Remember---Low Avalanche Danger does not mean no avalanche danger. This is the wild card in our mountains right now: Wind slabs are still present in elevations above 7500 feet in specific terrain features. If you are in steep terrain be on the look out for these slabs. Stiff, pillow shaped deposits should be avoided when in high elevation, especially consequential terrain. Triggering a wind slab in sheltered terrain, and on all lower elevation slopes is unlikely.
We know you all have been getting out the past few weeks...we would love to here about it! Use our sweet OBSERVATION page to drop us a line. It is super easy, and you don't need to use any special jargon or worry about submitting pit profiles (you can if you want). Any information and pictures about avalanche activity you saw, or the fact that you didn't see any avalanche activity, while you were out in the backcountry would be great. We need you!
Snowmobiles are getting into non-motorized areas...check the Winter Travel Map (East side/ West side) on closures before you head out. Remember that the Granite Mt. closure goes into effect on 1/15 also, please respect non-motorized closures in the area. It is your responsibility to know the motorized/non-motorized boundaries.
Skiers and riders are getting into some of our more consequential terrain...make sure that you have an escape route planned if something goes wrong:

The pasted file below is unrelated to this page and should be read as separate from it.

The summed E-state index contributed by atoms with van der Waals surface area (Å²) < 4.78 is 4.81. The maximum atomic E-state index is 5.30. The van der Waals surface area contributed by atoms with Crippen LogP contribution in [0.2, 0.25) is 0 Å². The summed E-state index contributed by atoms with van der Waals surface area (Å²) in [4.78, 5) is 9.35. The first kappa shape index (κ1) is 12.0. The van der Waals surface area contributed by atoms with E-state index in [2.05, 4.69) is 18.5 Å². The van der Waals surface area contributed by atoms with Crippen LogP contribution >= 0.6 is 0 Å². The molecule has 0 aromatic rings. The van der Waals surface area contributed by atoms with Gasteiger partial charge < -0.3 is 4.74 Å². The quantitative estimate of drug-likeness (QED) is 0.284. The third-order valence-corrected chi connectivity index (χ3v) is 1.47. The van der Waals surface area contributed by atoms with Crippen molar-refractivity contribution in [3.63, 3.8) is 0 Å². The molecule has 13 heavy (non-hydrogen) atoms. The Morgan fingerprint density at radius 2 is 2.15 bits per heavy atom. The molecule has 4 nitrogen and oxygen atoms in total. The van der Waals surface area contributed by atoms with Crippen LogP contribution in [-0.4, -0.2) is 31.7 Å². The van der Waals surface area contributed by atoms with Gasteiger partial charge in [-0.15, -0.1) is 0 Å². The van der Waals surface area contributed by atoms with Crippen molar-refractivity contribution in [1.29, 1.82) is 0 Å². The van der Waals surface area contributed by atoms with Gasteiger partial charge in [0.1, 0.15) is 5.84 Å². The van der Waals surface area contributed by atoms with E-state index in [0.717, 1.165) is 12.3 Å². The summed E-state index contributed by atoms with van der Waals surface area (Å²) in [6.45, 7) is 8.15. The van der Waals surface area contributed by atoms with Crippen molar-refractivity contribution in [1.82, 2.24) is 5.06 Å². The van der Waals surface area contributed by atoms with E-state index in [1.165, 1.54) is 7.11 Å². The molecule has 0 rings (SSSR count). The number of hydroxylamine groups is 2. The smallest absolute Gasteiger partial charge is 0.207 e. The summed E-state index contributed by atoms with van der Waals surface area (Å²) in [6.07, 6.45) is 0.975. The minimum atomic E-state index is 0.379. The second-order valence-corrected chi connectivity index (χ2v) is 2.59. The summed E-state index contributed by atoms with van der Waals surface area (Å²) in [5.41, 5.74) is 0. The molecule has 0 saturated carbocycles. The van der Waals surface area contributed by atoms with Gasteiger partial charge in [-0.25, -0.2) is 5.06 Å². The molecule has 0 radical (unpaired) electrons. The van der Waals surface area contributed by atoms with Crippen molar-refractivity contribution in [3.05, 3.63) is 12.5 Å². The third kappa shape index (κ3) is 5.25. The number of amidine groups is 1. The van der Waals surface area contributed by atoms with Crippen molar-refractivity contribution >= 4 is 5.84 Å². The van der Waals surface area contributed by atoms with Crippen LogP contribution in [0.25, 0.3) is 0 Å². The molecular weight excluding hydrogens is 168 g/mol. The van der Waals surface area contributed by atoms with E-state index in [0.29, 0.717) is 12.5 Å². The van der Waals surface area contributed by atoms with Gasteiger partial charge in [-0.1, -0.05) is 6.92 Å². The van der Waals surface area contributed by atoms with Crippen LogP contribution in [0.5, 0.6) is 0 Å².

-Know how to perform slope cuts on skis, snowboard, and/or snowmobile and remember that this technique only works for softer slabs. As slabs harden, they will allow you to get further out before being triggered. If you were to trigger an avalanche, have an escape route.
-Use good travel practices when you are in avalanche terrain. Travel one at a time while skinning, skiing, and riding avalanche terrain.
-Make sure that everyone in your group is carrying avalanche rescue gear (beacon, probe, shovel) and knows how to use it. This is a great time to be practicing with your beacon before the next big dump.
The Sun will poke through the clouds again today bringing a high near 30 in the upper elevations. The light North winds should calm down this morning. A ridge of high pressure will block any significant chances of snow into next week.
This avalanche advisory is provided through a partnership between the Payette National Forest and the Payette Avalanche Center. This advisory covers the West Central Mountains between Hard Butte on the north and Council Mountain on the south. This advisory applies only to backcountry areas outside established ski area boundaries. This advisory describes general avalanche conditions and local variations always occur. This advisory expires at midnight on the posted day unless otherwise noted. The information in this advisory is provided by the USDA Forest Service who is solely responsible for its content.